Rose McGowan's #FBF Photo On Instagram Shows The Star's Cleft Chin Is Often Photoshopped Out Because People Suck
Charmed actress Rose McGowan has been taking no prisoners as she campaigns against sexism in Hollywood and openly discusses gender fluidity. And Rose McGowan's Photoshopping post on Instagram only furthers the strong messages she has to send out into the world. Utilizing hashtag #FBF (flashback Friday), McGowan's picture seems, on the surface, to be about showing that she is still killing it in her forties. After all, she was the perfect blonde in Death Proof and she rocked the teen dream in Jawbreaker — moving on from her roles as the beautiful woman that other women want to be and men want to have, her stance on feminism would be shocking to the narrow-minded. Luckily, most of us aren't stupid enough to believe an actress is the same as the characters she plays, or that if you're beautiful, then you can't be brilliant.
In the IG picture, Rose places an old photo of herself in a blue turtleneck vest and a black skirt alongside a more recent pic of her in an almost identical outfit. She looks flawless in both, and the image seems like an innocent statement that a strong look has no age limit. After all, McGowan looks undeniably gorgeous in both pictures, even with a major age gap between them, and the outfit is cute and simple enough to bypass any fashion rules that have changed in that time.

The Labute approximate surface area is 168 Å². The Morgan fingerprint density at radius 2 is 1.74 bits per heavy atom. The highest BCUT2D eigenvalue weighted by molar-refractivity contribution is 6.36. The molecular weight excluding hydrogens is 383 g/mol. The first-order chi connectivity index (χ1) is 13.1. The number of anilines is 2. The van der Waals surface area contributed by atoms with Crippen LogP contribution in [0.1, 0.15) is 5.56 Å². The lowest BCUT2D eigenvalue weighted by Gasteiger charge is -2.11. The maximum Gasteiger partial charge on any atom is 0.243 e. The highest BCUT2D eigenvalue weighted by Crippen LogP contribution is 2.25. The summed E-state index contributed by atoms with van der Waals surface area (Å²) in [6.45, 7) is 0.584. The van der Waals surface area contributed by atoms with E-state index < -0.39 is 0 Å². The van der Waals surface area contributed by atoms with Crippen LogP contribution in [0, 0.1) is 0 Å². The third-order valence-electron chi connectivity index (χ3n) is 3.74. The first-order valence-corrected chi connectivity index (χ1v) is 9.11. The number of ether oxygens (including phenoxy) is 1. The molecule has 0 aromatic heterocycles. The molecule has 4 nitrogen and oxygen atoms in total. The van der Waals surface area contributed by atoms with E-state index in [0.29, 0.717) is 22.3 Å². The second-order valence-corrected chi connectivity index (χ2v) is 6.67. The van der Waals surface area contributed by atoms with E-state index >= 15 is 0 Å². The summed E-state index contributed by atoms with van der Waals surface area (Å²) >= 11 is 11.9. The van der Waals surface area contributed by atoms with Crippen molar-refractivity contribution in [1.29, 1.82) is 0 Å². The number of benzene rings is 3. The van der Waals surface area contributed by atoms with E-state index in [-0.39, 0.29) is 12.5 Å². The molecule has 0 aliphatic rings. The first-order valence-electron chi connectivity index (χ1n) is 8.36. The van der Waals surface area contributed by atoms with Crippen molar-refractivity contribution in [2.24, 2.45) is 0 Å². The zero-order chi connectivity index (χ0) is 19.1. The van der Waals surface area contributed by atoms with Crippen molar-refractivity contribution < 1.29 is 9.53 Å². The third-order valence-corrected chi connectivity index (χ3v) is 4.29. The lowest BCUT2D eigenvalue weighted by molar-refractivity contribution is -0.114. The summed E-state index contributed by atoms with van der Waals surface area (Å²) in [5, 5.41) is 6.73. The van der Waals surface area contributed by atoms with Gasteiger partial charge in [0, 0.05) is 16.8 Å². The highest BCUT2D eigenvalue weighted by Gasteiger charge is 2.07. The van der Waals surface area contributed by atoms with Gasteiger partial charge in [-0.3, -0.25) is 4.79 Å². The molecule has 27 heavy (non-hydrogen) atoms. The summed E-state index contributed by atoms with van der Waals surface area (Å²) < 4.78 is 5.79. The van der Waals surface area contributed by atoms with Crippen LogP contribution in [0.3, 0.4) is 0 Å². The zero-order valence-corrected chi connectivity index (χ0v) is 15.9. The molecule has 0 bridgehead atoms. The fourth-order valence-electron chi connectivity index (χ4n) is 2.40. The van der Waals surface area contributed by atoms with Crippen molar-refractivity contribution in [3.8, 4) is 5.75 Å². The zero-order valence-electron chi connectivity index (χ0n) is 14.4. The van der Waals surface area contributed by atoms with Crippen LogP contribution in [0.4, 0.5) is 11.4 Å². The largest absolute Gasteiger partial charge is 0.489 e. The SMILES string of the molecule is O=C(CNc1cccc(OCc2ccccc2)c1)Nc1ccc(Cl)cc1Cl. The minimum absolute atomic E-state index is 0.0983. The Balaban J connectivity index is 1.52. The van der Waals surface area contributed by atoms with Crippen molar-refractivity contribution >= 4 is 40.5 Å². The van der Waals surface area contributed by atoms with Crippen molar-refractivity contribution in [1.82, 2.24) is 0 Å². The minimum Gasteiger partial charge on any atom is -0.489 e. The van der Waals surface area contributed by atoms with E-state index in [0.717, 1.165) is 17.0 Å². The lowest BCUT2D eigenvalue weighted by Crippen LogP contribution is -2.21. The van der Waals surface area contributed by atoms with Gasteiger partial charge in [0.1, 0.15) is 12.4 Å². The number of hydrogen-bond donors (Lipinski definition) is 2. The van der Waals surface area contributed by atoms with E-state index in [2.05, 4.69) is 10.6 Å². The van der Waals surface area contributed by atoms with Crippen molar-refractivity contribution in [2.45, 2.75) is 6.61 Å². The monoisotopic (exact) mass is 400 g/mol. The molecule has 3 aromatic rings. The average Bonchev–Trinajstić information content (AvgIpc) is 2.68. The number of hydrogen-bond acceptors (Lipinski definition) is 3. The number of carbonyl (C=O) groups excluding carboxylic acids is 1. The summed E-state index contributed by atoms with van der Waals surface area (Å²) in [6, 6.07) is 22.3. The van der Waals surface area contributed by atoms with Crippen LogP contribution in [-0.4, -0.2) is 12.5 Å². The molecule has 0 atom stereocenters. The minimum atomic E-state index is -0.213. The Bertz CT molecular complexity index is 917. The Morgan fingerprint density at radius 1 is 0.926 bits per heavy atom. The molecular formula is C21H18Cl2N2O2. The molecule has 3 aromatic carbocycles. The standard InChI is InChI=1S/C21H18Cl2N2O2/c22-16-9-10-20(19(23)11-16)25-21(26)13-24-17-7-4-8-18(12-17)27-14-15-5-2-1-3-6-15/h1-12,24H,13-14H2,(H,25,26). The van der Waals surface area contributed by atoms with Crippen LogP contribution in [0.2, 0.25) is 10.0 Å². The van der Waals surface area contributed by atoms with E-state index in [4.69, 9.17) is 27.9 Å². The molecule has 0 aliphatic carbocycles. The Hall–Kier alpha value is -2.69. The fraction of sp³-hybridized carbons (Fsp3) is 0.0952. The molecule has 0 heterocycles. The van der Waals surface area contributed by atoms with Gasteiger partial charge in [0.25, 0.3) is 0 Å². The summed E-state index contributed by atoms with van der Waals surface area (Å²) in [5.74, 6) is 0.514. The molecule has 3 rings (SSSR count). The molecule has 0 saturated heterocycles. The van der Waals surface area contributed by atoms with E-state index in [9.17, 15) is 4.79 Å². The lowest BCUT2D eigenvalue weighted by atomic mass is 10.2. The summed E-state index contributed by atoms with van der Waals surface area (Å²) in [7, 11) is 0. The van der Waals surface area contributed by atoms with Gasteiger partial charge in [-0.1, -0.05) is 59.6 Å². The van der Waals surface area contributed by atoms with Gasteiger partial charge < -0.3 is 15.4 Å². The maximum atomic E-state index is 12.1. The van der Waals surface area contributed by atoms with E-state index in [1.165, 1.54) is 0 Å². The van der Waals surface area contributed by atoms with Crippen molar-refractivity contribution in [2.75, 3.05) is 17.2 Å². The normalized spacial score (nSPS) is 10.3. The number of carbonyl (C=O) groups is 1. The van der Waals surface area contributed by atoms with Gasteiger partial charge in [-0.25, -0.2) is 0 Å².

Upon reading the caption, however, we realize that McGowan is not just making a point about ageism with her Instagram post, but one about beauty standards for women in general. Although famous for her cleft chin — an attribute that (IMO) heightens her beauty and is inspirational to anybody who's been bullied for a cleft chin — the hallmark has been Photoshopped out of both images.
As McGowan comments via hashtag #thenandnow, the same strict beauty ideals are being forced not just onto her, but onto everybody. We might think we're a hell of a lot more progressive than we used to be, but that doesn't mean we don't have a long way to go.
In the meantime, acknowledging the problematic nature of these beauty standards, and championing against them, might be a good place to start.
Images: Getty; Rose McGowan/Instagram